The big and complicated B-24 was the most built US aircraft of WWII. The B-24 was more difficult to fly than the B-17, especially at high altitude, and although it was designed later it did not have a much better performance. But it was efficient and had longer range, due to the slender 'Davis' wing. It's range made it much in demand for naval patrol tasks. The B-17 was often claimed to be sturdier and more reliable, but the B-24 actually suffered fewer losses. Some Liberators were stripped of their equipment and armament and used as transports called CB-24. 19256 built.
Engines: 4 * 1200hp P&W R-1830-43
Wing Span: 33.52 m
Length: 20.22 m
Height: 5.46 m
Wing Area: 97.36 m2
Empty Weight: 15413 kg
Max.Weight: 27216 kg
Speed: 488 km/h
Ceiling: 9753 m
Range: 3500 km
Armament: 9-11 * mg 12.7mm 3629 kg payload
Engines: 4 * 895 kW P&W R-1830-65
Wing Span: 33.53 m
Length: 20.47 m
Height: 5.49 m
Wing Area: 97.36 m2
Empty Weight: 16556 kg
Max.Weight: 32296 kg
Speed: 467 km/h
Ceiling: 8535 m
Range: 3480 km
Armament: 10 * mg 12.7mm, 5806 kg payload
Like the equally successful North American P-51 Mustang, the Liberator was
designed in a great hurry. In January 1939, the United States Army Air Corps invited Consolidated
to submit a design study for a bomber with greater range, higher speed, and greater altitude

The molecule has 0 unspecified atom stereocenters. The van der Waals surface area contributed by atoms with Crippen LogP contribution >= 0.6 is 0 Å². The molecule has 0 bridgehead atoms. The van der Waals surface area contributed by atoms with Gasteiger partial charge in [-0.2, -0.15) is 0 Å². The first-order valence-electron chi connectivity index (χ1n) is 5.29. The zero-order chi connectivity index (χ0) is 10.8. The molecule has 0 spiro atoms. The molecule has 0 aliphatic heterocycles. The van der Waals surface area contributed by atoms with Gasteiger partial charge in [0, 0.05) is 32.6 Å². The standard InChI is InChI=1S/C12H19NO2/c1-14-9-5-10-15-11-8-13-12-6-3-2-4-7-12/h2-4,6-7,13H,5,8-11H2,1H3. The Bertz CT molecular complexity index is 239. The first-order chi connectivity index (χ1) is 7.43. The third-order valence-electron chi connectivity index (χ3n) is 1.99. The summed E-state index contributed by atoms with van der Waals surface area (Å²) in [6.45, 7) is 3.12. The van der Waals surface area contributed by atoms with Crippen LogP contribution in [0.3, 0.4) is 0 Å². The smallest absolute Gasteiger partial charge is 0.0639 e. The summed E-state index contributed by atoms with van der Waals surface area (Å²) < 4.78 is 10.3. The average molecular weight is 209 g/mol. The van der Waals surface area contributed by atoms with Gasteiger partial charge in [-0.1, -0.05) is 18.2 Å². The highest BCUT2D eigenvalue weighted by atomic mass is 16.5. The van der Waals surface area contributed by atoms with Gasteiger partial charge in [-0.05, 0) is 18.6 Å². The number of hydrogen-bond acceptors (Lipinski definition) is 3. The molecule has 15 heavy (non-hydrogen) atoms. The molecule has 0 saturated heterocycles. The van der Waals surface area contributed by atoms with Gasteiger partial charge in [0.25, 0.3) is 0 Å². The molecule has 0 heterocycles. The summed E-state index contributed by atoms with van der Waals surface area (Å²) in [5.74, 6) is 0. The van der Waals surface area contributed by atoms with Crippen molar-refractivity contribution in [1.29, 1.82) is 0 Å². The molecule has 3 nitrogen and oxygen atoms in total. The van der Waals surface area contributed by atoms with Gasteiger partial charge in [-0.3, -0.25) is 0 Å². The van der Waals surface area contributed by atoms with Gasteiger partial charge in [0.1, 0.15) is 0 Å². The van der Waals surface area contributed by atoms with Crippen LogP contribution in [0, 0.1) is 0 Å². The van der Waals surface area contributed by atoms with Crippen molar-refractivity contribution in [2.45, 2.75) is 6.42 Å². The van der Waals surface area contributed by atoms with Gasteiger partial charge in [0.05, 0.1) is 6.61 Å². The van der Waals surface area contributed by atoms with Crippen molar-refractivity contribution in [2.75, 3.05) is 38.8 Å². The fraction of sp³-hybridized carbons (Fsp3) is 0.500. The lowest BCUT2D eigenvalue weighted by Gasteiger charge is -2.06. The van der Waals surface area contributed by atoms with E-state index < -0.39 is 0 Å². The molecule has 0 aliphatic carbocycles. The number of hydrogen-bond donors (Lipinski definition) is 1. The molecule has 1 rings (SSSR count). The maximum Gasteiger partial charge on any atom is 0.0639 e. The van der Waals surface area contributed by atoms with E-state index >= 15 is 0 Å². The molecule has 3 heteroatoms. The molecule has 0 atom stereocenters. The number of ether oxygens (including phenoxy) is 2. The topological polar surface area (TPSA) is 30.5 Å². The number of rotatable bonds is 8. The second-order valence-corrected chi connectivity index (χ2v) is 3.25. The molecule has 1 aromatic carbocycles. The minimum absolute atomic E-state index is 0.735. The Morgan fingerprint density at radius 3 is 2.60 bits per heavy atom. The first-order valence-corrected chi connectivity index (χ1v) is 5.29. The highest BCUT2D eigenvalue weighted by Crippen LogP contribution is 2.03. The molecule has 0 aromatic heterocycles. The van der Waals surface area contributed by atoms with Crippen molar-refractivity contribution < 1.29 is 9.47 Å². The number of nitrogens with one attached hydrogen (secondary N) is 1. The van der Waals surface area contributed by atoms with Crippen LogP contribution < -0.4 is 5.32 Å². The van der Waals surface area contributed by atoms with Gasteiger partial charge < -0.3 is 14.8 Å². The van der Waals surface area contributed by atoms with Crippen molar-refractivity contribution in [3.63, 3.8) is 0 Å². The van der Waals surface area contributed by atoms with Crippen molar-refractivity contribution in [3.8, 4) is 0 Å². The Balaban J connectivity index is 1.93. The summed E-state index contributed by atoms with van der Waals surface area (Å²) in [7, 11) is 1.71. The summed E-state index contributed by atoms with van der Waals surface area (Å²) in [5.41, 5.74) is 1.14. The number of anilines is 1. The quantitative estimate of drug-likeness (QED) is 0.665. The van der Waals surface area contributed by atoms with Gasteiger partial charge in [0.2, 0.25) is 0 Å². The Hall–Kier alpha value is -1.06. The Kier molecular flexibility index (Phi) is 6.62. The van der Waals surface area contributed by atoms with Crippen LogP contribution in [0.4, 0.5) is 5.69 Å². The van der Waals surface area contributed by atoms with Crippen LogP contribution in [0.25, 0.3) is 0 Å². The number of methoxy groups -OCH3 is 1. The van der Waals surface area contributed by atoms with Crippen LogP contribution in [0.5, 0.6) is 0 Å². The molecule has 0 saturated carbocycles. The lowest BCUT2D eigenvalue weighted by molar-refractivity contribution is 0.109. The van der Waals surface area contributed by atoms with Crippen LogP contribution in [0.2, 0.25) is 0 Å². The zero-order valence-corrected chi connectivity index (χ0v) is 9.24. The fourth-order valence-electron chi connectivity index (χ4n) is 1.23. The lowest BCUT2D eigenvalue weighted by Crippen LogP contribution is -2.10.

performance than the existing backbone of the Army Air Corps, the B-17 Flying Fortress.
The contract for a prototype was awarded in March, requiring that it be ready before the end of the year. The design was simple in concept but advanced for its time. The 70,547 lb (32,000 kg) maximum takeoff weight was one of the highest of the time. It was the first American bomber to use tricycle landing gear instead of a tailwheel, and it featured long, thin wings with a high aspect ratio for maximum fuel efficiency. It also had a twin tail layout.
Compared to the B-17, the B-24 was shorter, had 25% less wing area but a 6 foot (1.8 m) greater wingspan, and a substantially greater carrying capacity. Whereas the B-17 used 9-cylinder Wright R-1820 Cyclone engines, the B-24 used twin-row 14-cylinder Pratt & Whitney R-1830 Twin Wasp radials of 1000 hp (746 kW).
Consolidated finished the prototype, by then known as the XB-24, and had it ready for its first flight with just two days before the end of 1939. Seven more YB-24 development aircraft flew in 1940 and Consolidated began preparing production tooling. Early orders placed even before the XB-24 had flown included 36 for the United States Army Air Corps, 120 for the French Armée de l'Air, and 164 for the RAF. Most of the first production Liberators went to Britain, including all those originally ordered by the Armée de l'Air after France collapsed in 1940.